0

There are number of things that can't be explained with the help of the notations, it just explains only the basic structure of the song or musical composition.Specially if I talk about the indian classical or isntrumental compositions which is totally based on the improvisation of the ragas, or raga based compositions,there are things used like microtones ...


0

If you are able to write lyrics and melody, you have written your song. Harmony (chords) actually fall into the category of arranging the song for performance. If you are not a musician you have the option of studying to become one, or finding another musician who can help you develop your song. Another option is to look for an educated arranger who can ...


0

If it is this passagio, I assume we are in Cm and the 1st chord is Ab (VI), Eb+5 (III+5) D7 (V/vm) For more information: https://publishing.cdlib.org/ucpressebooks/view?docId=ft7j49p1r5&chunk.id=d0e4424&toc.id=&brand=ucpress


1

Definitions are not always that strictly adhered to, and different authors/sources may use slightly different definitions. It's pretty common usage to define "available tension" just for a certain chord type, without considering a related scale. E.g., a Cmaj7 chord could be used as a I chord in major (where the #11 wouldn't available diatonically), but it ...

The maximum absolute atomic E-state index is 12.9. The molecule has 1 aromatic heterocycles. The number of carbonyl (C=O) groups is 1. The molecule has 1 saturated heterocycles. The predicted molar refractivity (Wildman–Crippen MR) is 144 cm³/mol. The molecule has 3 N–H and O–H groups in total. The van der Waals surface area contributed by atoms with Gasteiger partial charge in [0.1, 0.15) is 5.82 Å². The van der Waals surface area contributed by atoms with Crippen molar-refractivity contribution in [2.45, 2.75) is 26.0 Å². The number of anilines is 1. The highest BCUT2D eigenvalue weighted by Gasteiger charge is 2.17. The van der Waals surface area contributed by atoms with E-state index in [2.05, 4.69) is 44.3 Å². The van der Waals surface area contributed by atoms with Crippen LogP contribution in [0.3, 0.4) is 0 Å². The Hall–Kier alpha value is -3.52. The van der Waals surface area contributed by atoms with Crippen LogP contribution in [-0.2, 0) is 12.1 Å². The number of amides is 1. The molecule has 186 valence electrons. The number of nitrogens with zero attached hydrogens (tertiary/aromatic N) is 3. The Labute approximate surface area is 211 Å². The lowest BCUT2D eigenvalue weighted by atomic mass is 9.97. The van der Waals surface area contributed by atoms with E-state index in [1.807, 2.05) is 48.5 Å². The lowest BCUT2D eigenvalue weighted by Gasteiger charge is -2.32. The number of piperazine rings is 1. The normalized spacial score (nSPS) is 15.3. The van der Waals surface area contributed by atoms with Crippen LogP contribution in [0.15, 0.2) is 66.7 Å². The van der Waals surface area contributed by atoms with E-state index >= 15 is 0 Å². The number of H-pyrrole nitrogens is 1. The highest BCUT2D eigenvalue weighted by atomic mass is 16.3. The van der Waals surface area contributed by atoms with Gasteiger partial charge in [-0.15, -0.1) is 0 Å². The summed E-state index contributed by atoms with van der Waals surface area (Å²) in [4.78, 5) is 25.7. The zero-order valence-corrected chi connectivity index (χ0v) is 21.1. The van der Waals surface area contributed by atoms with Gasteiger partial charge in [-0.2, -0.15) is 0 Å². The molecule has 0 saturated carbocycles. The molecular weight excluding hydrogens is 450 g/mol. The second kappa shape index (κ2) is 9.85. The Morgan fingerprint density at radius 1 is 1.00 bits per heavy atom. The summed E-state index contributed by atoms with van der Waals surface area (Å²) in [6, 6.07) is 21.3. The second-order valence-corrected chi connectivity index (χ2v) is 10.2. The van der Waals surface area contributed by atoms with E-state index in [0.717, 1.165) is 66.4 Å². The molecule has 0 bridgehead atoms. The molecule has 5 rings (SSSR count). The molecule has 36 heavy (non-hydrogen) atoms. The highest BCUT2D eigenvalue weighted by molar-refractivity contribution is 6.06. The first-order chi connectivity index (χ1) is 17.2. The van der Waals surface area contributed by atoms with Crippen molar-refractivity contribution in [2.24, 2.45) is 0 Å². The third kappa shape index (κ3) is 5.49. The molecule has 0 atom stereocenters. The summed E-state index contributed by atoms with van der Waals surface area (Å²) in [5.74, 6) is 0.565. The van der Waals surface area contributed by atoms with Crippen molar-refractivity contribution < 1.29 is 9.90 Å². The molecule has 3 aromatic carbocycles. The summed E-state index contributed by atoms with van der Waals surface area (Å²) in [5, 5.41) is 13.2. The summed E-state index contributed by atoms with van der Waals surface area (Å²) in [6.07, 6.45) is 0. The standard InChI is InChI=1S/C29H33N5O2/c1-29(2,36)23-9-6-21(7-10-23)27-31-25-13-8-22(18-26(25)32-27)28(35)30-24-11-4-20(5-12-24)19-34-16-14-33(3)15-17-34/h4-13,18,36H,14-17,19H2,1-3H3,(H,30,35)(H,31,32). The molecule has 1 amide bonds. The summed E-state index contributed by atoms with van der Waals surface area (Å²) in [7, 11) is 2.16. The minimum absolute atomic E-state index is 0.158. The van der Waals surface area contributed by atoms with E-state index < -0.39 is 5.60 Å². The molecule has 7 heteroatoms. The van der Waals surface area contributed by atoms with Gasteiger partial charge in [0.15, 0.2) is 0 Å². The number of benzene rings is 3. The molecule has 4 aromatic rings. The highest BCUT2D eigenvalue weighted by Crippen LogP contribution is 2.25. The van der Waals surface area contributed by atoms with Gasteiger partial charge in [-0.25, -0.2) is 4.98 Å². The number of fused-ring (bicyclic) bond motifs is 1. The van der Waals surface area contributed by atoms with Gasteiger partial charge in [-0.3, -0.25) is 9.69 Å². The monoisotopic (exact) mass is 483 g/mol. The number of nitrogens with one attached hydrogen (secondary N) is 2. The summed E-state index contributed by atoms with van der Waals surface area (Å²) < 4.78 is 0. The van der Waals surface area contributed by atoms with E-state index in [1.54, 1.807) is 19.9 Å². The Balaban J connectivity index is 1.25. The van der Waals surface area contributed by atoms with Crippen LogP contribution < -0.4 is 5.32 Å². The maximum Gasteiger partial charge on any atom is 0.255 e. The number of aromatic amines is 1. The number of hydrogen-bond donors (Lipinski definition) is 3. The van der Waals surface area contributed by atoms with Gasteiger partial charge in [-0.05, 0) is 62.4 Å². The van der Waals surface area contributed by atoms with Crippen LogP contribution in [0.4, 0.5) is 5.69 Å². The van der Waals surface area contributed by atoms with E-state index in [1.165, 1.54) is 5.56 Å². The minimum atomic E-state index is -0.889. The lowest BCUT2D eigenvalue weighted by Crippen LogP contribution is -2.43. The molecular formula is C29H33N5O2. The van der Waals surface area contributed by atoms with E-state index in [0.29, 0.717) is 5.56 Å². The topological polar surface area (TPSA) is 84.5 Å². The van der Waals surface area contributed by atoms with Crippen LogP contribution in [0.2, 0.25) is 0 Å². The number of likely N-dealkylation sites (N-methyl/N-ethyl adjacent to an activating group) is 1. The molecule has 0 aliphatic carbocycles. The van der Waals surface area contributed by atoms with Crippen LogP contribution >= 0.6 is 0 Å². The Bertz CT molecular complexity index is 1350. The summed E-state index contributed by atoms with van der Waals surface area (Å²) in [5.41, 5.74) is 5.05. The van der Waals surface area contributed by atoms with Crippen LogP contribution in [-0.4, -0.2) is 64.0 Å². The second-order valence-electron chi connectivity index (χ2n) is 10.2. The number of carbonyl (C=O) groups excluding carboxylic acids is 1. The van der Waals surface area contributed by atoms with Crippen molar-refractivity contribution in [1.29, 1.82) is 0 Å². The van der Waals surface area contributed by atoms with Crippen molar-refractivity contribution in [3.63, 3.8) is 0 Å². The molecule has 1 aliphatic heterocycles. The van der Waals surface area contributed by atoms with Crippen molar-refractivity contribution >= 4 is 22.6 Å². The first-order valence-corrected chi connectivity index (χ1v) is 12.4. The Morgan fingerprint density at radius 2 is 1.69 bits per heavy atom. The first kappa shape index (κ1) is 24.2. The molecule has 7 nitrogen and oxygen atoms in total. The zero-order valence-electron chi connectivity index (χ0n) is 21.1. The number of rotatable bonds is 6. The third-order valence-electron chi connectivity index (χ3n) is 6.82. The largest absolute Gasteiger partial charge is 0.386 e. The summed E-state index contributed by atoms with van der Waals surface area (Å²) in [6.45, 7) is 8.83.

-1

I just wanted to chime in and say that Databases are designed for items that are subject to change. Chords, Notes, Keys, etc don't change. So last thing you want in any music application is latency. Computers are built on mathematics, and so is Music Theory, so they get along quite well. Midi Messages are byte arrays.. And computers love bytes, they take ...


1

Probably not yet,but in the future... Problem is, given two or three notes from part of a melody may - or may not - fit to one chord. Often there are several choices, which is one reason most melodies can be, and are, particularly in jazz, re-harmonised. Nothing wrong with that, except the options grow in number as any melody progresses. A programmed app ...